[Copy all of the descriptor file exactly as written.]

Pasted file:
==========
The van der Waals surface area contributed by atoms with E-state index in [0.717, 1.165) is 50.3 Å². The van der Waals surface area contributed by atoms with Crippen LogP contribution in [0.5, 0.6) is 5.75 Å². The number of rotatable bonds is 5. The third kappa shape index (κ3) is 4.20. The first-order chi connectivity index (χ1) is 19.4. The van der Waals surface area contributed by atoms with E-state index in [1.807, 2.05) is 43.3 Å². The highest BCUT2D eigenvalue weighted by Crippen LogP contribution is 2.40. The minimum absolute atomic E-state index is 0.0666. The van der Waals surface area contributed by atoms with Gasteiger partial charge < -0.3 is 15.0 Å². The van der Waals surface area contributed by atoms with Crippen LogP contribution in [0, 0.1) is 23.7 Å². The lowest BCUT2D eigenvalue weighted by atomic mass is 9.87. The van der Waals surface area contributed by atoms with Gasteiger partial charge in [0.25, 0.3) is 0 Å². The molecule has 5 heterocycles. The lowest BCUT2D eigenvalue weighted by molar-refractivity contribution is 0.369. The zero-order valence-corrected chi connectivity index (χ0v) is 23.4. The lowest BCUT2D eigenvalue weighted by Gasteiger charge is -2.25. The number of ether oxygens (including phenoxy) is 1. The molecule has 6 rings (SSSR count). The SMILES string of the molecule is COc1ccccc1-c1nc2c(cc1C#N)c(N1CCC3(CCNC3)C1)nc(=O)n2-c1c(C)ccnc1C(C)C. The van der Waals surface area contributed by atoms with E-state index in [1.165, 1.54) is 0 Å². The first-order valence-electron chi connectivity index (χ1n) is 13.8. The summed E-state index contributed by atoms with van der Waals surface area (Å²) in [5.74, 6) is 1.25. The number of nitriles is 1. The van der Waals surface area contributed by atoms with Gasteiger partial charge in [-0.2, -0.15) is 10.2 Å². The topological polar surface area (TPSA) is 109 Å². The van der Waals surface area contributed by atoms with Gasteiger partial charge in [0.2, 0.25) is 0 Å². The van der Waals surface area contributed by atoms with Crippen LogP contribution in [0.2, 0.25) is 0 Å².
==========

The van der Waals surface area contributed by atoms with E-state index in [0.717, 1.165) is 50.3 Å². The van der Waals surface area contributed by atoms with Crippen LogP contribution in [0.5, 0.6) is 5.75 Å². The number of rotatable bonds is 5. The third kappa shape index (κ3) is 4.20. The first-order chi connectivity index (χ1) is 19.4. The van der Waals surface area contributed by atoms with E-state index in [1.807, 2.05) is 43.3 Å². The highest BCUT2D eigenvalue weighted by Crippen LogP contribution is 2.40. The minimum absolute atomic E-state index is 0.0666. The van der Waals surface area contributed by atoms with Gasteiger partial charge < -0.3 is 15.0 Å². The van der Waals surface area contributed by atoms with Crippen LogP contribution in [0, 0.1) is 23.7 Å². The lowest BCUT2D eigenvalue weighted by atomic mass is 9.87. The van der Waals surface area contributed by atoms with Gasteiger partial charge in [0.25, 0.3) is 0 Å². The molecule has 5 heterocycles. The lowest BCUT2D eigenvalue weighted by molar-refractivity contribution is 0.369. The zero-order valence-corrected chi connectivity index (χ0v) is 23.4. The lowest BCUT2D eigenvalue weighted by Gasteiger charge is -2.25. The number of ether oxygens (including phenoxy) is 1. The molecule has 6 rings (SSSR count). The SMILES string of the molecule is COc1ccccc1-c1nc2c(cc1C#N)c(N1CCC3(CCNC3)C1)nc(=O)n2-c1c(C)ccnc1C(C)C. The van der Waals surface area contributed by atoms with E-state index in [1.165, 1.54) is 0 Å². The first-order valence-electron chi connectivity index (χ1n) is 13.8. The summed E-state index contributed by atoms with van der Waals surface area (Å²) in [5.74, 6) is 1.25. The number of nitriles is 1. The van der Waals surface area contributed by atoms with Gasteiger partial charge in [-0.2, -0.15) is 10.2 Å². The topological polar surface area (TPSA) is 109 Å². The van der Waals surface area contributed by atoms with Gasteiger partial charge in [0.2, 0.25) is 0 Å². The van der Waals surface area contributed by atoms with Crippen LogP contribution in [0.2, 0.25) is 0 Å².